Hitsville: The Making of Motown (2019)

Content by Tony Macklin. Originally published on September 14, 2019 @ tonymacklin.net.

Hitsville: The Making of Motown is an unforgettable paean to creativity.

Following the tracks of recent impressive documentaries about music - The Wrecking Crew (2015), 20 Feet from Stardom (2013), and Muscle Shoals (2013), - Hitsville: The Making of Motown, deftly directed by Benjamin Turner and Gabe Turner, is a wondrous movie. It shines a loving light on the past. And it fills the ears with sublime music.

Employing many interviews with Motown creator Berry Gordy (90 years of age November 29, 2019), and his best friend of 60 years Smokey Robinson, Hitsville: The Making of Motown gives us a personal behind-the-scenes look at the evolution of Motown, from 1959's first headquarters in a house on West Grand Boulevard to the move to LA in 1979, when Motown became an entertainment conglomerate. Motown's influence was world-wide. It was a hell of a trip.

Gordy says that he started as a hustler. He says, "I was a hustler...trying to make money." He was a shoeshine boy and a boxer. Then he worked on the Ford assembly line, which taught him a crucial lesson. "The factory was an important job," he states. He based his company on it. He utilized the concept of an assembly line with different people doing different things.

Gordy was a perfectionist. Smokey tells how Gordy would start with one track. He'd do "327 mixes and use number two."

Gordy tells how other people tried to copy Motown, but "they couldn't get our sound, because the studio was the bathroom upstairs" in the house on West Grant Boulevard.

As a songwriter himself, Gordy emphasized "the simplicity in the music - that people understood." It became a ruling principle for him. He didn't have the talent of some others, but he knew how to bring it out and promote it.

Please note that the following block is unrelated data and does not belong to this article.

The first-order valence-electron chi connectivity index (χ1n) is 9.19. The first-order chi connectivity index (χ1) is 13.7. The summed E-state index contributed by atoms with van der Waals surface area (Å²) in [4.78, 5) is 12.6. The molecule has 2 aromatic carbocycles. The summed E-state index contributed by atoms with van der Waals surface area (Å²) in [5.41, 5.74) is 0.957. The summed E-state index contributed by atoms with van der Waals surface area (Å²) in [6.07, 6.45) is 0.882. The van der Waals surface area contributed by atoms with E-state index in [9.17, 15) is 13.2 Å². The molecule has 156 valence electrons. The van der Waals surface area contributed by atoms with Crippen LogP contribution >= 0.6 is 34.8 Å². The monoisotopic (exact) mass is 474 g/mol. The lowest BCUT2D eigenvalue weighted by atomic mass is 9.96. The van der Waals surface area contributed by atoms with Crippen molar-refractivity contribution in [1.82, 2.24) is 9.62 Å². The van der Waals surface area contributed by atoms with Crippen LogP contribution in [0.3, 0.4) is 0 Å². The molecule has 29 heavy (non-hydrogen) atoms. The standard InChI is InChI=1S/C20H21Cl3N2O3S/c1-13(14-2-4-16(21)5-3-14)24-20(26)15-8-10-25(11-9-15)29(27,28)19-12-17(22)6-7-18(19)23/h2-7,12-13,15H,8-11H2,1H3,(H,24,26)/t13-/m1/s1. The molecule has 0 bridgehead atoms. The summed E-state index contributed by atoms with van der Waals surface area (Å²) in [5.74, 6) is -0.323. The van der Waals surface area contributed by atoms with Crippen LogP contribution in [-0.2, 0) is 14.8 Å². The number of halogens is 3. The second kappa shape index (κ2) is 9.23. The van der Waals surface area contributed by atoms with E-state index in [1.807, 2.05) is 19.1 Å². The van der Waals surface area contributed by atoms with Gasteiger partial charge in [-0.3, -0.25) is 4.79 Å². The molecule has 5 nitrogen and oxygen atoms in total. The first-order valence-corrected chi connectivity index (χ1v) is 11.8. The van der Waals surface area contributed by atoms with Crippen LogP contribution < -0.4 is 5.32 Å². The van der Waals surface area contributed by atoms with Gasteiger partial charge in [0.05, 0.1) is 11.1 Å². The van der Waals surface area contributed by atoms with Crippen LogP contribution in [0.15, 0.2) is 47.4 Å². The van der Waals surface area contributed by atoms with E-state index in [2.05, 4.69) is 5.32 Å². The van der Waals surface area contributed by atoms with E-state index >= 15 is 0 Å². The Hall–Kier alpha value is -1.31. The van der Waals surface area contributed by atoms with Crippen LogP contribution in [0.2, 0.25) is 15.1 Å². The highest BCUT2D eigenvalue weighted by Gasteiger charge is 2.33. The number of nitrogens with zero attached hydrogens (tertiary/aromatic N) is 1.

"I really feel myself as a teacher," he says. "Smokey was my first product."

Stevie Wonder says, "Berry could sense what needed to happen to make it pop." Stevie Wonder says that he was "eleven years old when I went to Motown." He played piano, drums, bongos. And, of course, he prevailed.

Hitsville: The Making of Motown emphasizes how Motown served youthful brilliance. In one phenomenal sequence we see Michael Jackson as a 6-year old doing the moonwalk. The photography of the early Michael Jackson shows adorability incarnate and talent supreme.

We also witness a young Michael creating a song on stage at the Apollo Theater.

Hitsville: The Making of Motown is full of interviews with icons, artists, songwriters - a slew of members of the Motown "family." Many people talk about the sense of family that permeated Motown. One woman says that it was "a musical Disneyland."

Smokey says, "We were fiercely competitive against each other. But we helped each other. The Motown family." "Motown is a great example of the American Dream," he says.

Gordy says, "Competition breeds champions, but you can't let competition beat love."

We hear how you could see Marvin Gaye in one corner, Smokey, Stevie Wonder, Martha Reeves, et al. At some times it seemed there was more talent in one room than in any other place ever.

But besides the camaraderie, there was conflict. During the 60s and 70s, Gordy wanted Motown to avoid politics. His brand was sacrosanct. But politics and violence were everywhere. Marvin Gaye sought to express his own personal vision about the Vietnam War and social injustice, but Gordy opposed that. Gordy admits to being wrong at times.

Marvin Gaye sang the single What's Going On. He broke free of the Motown brand. Smokey says of the song, "It's more poignant today than it was when it came out." The album with What's Going On as its title song was released the next year. Smokey says, "It's my favorite album."

Part of the film is devoted to the turbulent professional and personal relationship between Gordy and Diana Ross. Footage of Diana Ross is in the film, but she didn't participate in the making of it.

There's a nice sense of spontaneity to the film. At one point Smokey and Berry bet which version of I Heard It Through the Grapevine was recorded first. Both the upbeat one by Gladys Knight and the Pips and the other released by Marvin Gaye were hits. Smokey loses the bet.

The interviews and footage are great supporting characters, but the star is the music.

The music of Smokey Robinson, Martha and the Vandellas, Michael Jackson, The Temptations, Marvin Gaye, Stevie Wonder, Diana Ross & the Supremes, Gladys Knight and the Pips is eternal.

Music salves, haunts, and inspires.

Hitsville: The Making of Motown takes us into the Dream Factory.

There we experience the sweetest of everlasting dreams.

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